The next Research Showcase will be live-streamed this Wednesday, February
21, 2018 at 11:30 AM (PST) 18:30 UTC.
YouTube stream: https://www.youtube.com/watch?v=fpmRWCE7F_I
As usual, you can join the conversation on IRC at #wikimedia-research. And,
you can watch our past research showcases here
This month's presentation:
*Visual enrichment of collaborative knowledge bases*
By Miriam Redi, Wikimedia Foundation
Images allow us to explain, enrich and complement knowledge without
language barriers . They can help illustrate the content of an item in a
language-agnostic way to external data consumers. Images can be extremely
helpful in multilingual collaborative knowledge bases such as Wikidata.
However, a large proportion of Wikidata items lack images. More than 3.6M
Wikidata items are about humans (Q5), but only 17% of them have an image
associated with them. Only 2.2M of 40 Million Wikidata items have an image.
A wider presence of images in such a rich, cross-lingual repository could
enable a more complete representation of human knowledge.
In this talk, we will discuss challenges and opportunities faced when using
machine learning and computer vision tools for the visual enrichment of
collaborative knowledge bases. We will share research to help Wikidata
contributors make Wikidata more “visual” by recommending high-quality
Commons images to Wikidata items. We will show the first results on
free-licence image quality scoring and recommendation and discuss future
work in this direction.
 Van Hook, Steven R. "Modes and models for transcending cultural
differences in international classrooms." Journal of Research in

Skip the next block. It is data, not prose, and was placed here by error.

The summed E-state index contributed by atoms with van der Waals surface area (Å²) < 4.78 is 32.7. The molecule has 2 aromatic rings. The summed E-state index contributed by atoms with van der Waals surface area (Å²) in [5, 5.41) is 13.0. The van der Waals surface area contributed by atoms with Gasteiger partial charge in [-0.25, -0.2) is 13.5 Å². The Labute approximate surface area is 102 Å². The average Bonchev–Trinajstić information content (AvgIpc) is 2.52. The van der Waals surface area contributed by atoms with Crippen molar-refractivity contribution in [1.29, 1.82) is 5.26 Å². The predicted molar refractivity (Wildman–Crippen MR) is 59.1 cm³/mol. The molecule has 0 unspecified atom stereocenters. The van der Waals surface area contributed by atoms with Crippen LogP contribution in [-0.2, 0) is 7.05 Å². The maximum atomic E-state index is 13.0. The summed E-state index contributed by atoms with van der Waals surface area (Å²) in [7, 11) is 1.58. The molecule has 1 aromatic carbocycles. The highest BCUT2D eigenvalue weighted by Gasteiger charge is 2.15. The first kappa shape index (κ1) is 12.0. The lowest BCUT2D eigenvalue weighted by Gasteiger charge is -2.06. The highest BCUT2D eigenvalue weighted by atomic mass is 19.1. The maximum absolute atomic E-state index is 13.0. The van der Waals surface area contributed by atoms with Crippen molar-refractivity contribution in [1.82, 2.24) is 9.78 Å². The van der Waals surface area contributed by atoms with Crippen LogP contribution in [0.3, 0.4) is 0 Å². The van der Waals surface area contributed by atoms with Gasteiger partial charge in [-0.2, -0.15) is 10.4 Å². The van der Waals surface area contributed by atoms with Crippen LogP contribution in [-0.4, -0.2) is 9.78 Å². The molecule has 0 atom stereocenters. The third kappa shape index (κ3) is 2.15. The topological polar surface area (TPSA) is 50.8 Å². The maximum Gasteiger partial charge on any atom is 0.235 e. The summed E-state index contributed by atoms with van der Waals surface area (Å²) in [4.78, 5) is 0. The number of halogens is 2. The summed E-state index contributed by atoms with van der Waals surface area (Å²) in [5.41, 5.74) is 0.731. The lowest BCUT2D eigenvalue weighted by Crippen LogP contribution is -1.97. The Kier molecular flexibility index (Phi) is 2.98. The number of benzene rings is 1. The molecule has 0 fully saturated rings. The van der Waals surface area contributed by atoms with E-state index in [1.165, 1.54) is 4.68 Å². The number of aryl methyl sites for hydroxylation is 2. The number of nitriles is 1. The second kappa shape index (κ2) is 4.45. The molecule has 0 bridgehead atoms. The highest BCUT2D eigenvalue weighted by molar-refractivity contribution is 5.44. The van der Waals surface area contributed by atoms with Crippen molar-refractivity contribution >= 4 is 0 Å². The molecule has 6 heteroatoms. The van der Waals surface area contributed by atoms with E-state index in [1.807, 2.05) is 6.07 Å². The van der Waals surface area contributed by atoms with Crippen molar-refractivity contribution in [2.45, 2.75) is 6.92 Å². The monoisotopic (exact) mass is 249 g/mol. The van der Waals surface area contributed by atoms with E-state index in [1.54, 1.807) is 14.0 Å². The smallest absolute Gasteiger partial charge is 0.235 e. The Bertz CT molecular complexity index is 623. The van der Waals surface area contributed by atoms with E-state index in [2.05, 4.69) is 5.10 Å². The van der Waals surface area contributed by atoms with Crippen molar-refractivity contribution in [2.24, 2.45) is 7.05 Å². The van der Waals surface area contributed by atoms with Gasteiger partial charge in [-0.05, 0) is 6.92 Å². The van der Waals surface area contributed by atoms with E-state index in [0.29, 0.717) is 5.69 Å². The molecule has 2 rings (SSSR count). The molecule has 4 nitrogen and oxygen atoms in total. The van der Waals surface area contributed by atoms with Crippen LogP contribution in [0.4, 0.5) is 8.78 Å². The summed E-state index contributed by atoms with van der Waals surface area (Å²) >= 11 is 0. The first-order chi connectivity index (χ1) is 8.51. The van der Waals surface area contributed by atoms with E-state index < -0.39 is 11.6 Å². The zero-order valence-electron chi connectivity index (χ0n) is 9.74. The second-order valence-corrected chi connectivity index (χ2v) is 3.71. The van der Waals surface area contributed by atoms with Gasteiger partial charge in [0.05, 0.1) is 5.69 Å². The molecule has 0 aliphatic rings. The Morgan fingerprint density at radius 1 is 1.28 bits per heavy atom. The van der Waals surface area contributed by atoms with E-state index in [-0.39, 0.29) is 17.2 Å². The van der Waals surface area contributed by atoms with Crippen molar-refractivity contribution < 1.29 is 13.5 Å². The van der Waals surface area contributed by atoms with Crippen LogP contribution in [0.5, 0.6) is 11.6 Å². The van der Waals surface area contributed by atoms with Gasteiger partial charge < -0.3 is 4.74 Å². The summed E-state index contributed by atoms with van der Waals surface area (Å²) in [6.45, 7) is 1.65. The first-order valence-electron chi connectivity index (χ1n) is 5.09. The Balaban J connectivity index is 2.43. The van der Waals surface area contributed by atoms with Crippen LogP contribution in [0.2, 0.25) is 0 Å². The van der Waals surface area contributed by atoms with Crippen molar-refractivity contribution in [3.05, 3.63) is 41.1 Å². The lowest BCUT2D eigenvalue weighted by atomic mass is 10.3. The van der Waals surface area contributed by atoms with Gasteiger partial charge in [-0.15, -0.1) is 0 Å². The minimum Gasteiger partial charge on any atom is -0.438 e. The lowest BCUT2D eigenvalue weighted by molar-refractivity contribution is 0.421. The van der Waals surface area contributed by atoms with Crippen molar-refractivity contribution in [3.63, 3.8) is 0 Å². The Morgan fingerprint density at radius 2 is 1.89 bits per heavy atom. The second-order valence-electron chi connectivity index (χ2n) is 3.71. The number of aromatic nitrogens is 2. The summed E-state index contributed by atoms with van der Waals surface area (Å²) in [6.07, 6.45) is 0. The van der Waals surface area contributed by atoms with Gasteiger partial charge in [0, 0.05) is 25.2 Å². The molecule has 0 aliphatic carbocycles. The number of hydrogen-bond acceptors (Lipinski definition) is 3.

International Education 10.1 (2011): 5-27.
*Backlogs—backlogs everywhere: Using machine classification to clean up the
new page backlog*
By Aaron Halfaker, Wikimedia Foundation
If there's one insight that I've had about the functioning of Wikipedia and
other wiki-based online communities, it's that eventually self-directed
work breaks down and some form of organization becomes important for task
routing. In Wikipedia specifically, the notion of "backlogs" has become
dominant. There's backlogs of articles to create, articles to clean up,
articles to assess, new editor contributions to review, manual of style
rules to apply, etc. To a community of people working on a backlog, the
state of that backlog has deep effects on their emotional well being. A
backlog that only grows is frustrating and exhausting.
Backlogs aren't inevitable though and there are many shapes that backlogs
can take. In my presentation, I'll tell a story about where English
Wikipedia editors defined a process and set of roles that formed a backlog
around new page creations. I'll make the argument that this formalization
of quality control practices has created a choke point and that
alternatives exist. Finally I'll present a vision for such an alternative
using models that we have developed for ORES, the open machine prediction
service my team maintains.
Sarah R. Rodlund
Senior Project Coordinator-Product & Technology, Wikimedia Foundation